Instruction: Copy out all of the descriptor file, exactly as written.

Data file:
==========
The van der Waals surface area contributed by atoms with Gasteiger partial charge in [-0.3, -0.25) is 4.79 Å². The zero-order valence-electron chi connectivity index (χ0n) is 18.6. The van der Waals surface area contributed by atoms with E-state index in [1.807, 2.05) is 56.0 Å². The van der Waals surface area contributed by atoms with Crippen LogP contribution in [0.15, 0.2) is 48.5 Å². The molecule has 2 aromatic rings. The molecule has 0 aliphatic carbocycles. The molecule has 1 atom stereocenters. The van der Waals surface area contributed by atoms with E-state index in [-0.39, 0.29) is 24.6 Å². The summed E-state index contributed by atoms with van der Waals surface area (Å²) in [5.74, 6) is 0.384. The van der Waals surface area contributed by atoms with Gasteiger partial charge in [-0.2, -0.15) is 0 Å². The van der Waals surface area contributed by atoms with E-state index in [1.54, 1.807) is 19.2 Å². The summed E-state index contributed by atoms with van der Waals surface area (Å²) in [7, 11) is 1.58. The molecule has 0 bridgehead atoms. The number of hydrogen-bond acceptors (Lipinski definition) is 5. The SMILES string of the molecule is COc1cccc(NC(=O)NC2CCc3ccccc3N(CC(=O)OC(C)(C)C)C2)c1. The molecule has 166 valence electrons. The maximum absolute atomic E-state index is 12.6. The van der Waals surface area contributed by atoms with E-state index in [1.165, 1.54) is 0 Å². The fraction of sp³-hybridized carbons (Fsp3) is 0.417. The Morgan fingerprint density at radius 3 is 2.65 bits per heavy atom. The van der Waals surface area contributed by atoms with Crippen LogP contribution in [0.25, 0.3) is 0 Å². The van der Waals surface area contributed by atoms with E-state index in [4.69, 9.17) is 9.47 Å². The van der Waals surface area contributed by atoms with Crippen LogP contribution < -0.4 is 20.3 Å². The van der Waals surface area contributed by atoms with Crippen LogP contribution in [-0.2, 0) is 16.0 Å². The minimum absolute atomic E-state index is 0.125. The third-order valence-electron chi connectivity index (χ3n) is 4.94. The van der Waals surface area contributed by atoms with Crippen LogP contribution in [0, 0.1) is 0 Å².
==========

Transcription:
The van der Waals surface area contributed by atoms with Gasteiger partial charge in [-0.3, -0.25) is 4.79 Å². The zero-order valence-electron chi connectivity index (χ0n) is 18.6. The van der Waals surface area contributed by atoms with E-state index in [1.807, 2.05) is 56.0 Å². The van der Waals surface area contributed by atoms with Crippen LogP contribution in [0.15, 0.2) is 48.5 Å². The molecule has 2 aromatic rings. The molecule has 0 aliphatic carbocycles. The molecule has 1 atom stereocenters. The van der Waals surface area contributed by atoms with E-state index in [-0.39, 0.29) is 24.6 Å². The summed E-state index contributed by atoms with van der Waals surface area (Å²) in [5.74, 6) is 0.384. The van der Waals surface area contributed by atoms with Gasteiger partial charge in [-0.2, -0.15) is 0 Å². The van der Waals surface area contributed by atoms with E-state index in [1.54, 1.807) is 19.2 Å². The summed E-state index contributed by atoms with van der Waals surface area (Å²) in [7, 11) is 1.58. The molecule has 0 bridgehead atoms. The number of hydrogen-bond acceptors (Lipinski definition) is 5. The SMILES string of the molecule is COc1cccc(NC(=O)NC2CCc3ccccc3N(CC(=O)OC(C)(C)C)C2)c1. The molecule has 166 valence electrons. The maximum absolute atomic E-state index is 12.6. The van der Waals surface area contributed by atoms with E-state index in [1.165, 1.54) is 0 Å². The fraction of sp³-hybridized carbons (Fsp3) is 0.417. The Morgan fingerprint density at radius 3 is 2.65 bits per heavy atom. The van der Waals surface area contributed by atoms with Crippen LogP contribution in [0.25, 0.3) is 0 Å². The van der Waals surface area contributed by atoms with E-state index in [4.69, 9.17) is 9.47 Å². The van der Waals surface area contributed by atoms with Crippen LogP contribution < -0.4 is 20.3 Å². The van der Waals surface area contributed by atoms with Crippen LogP contribution in [-0.2, 0) is 16.0 Å². The minimum absolute atomic E-state index is 0.125. The third-order valence-electron chi connectivity index (χ3n) is 4.94. The van der Waals surface area contributed by atoms with Crippen LogP contribution in [0, 0.1) is 0 Å².